The UK Health Security Agency (UKHSA) has confirmed that bird flu has been detected in two poultry workers in England.
The cases appear to stem from the same poultry farm, with the two workers coming into contact with sick birds. The UKHSA has said that the cases have shown no signs of human-to-human transmissions.
Neither worker has suffered symptoms of the infection. The H5 virus was detected in both cases after routine screening as part of a UKHSA programme.
The asymptomatic screening programme conducted by the UKHSA sees poultry workers across the country routinely tested via nose swab. In some cases, blood tests are also taken.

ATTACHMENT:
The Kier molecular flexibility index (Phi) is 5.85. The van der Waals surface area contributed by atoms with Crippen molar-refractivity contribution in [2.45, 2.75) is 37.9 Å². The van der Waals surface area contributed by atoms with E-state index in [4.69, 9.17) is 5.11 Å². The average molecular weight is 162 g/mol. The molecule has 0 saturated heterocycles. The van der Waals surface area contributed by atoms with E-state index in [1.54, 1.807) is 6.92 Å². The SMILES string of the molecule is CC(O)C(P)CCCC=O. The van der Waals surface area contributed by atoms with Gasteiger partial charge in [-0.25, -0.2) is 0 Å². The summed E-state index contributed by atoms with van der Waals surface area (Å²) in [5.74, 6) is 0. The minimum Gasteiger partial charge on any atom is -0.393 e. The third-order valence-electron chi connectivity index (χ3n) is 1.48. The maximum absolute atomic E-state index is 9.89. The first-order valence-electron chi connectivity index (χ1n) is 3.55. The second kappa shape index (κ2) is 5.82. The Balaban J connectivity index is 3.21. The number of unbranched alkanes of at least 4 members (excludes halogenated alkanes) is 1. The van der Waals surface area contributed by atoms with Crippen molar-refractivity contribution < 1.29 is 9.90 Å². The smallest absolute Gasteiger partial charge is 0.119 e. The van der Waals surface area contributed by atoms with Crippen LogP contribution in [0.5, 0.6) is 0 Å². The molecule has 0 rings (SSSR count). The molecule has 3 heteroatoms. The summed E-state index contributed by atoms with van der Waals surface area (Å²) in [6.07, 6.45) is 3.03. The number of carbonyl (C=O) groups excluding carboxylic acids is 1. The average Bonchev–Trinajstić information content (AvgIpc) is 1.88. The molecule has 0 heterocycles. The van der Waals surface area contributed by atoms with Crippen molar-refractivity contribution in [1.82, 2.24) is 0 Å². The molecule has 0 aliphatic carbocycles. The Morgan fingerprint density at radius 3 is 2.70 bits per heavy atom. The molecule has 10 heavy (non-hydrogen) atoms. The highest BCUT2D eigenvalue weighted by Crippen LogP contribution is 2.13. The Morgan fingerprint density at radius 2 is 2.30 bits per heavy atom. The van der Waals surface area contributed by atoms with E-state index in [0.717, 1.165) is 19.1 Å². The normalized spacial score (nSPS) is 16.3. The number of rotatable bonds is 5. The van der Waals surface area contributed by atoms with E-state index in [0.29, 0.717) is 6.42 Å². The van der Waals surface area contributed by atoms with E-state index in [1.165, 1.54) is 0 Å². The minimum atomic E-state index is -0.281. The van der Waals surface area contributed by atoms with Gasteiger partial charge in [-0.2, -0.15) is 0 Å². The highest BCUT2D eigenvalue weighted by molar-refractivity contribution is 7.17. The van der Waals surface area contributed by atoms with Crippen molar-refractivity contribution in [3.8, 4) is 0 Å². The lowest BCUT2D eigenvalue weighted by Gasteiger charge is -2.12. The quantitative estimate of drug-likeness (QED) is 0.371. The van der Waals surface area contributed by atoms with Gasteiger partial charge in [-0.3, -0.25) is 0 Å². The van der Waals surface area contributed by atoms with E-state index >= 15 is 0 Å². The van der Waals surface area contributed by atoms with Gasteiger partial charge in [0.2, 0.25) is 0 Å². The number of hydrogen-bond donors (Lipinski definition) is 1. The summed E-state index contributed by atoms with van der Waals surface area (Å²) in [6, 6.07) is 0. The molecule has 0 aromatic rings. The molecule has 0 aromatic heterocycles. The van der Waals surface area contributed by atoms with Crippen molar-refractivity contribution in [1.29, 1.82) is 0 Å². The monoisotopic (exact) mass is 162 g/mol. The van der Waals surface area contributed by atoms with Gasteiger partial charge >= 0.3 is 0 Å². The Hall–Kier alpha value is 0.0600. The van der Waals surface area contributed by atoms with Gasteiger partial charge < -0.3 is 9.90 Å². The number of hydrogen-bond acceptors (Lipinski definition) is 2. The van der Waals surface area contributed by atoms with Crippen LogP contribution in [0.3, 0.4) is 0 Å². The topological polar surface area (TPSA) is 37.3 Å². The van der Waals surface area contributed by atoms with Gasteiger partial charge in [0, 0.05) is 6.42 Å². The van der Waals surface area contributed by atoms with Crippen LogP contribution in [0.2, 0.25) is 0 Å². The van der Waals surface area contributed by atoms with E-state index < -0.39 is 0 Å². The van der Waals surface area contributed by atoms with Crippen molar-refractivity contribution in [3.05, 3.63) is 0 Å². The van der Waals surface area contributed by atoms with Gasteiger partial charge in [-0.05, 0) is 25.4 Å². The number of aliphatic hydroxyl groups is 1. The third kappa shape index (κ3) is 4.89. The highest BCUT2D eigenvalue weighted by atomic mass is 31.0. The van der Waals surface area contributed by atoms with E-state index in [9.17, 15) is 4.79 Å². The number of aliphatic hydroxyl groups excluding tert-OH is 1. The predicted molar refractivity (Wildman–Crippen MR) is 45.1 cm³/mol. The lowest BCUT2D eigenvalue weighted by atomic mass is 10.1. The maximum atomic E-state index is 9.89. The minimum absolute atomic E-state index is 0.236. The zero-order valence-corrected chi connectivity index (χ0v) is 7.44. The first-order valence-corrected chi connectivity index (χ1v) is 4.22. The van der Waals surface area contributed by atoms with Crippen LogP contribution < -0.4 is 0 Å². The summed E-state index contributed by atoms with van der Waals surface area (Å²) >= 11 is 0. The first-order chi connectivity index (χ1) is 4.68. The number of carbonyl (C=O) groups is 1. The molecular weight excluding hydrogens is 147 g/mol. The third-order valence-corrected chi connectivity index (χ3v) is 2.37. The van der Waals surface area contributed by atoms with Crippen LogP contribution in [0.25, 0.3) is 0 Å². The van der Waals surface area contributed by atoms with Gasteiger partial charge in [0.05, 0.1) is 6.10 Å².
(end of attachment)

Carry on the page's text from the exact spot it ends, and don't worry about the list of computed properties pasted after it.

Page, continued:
Experts believed that the first person to have the virus detected may have inhaled the virus while working. The source of the second case has not yet been determined, and it has not been confirmed whether they were truly infected or inhaled during the work day, with precautionary contact testing taking place.
Both workers have now began to test negative for bird flu. Further investigation is underway by the UKHSA.
Professor Susan Hopkins, chief medical adviser at the UKHSA, said that the the influenza virus seen in birds has not been easily transmitted to humans, but that it is possible that it can be detected after coming into contact with sick and infected birds.
She added: “Globally, there is no evidence of spread of this strain from person to person, but we know that viruses evolve all the time and we remain vigilant for any evidence of changing risk to the population. It remains critical that people avoid touching sick or dead birds and that they follow the Defra advice about reporting.”
The agency added that the risk to humans remains low. The H5N1 strain of the virus is the most prevalent strain in the UK.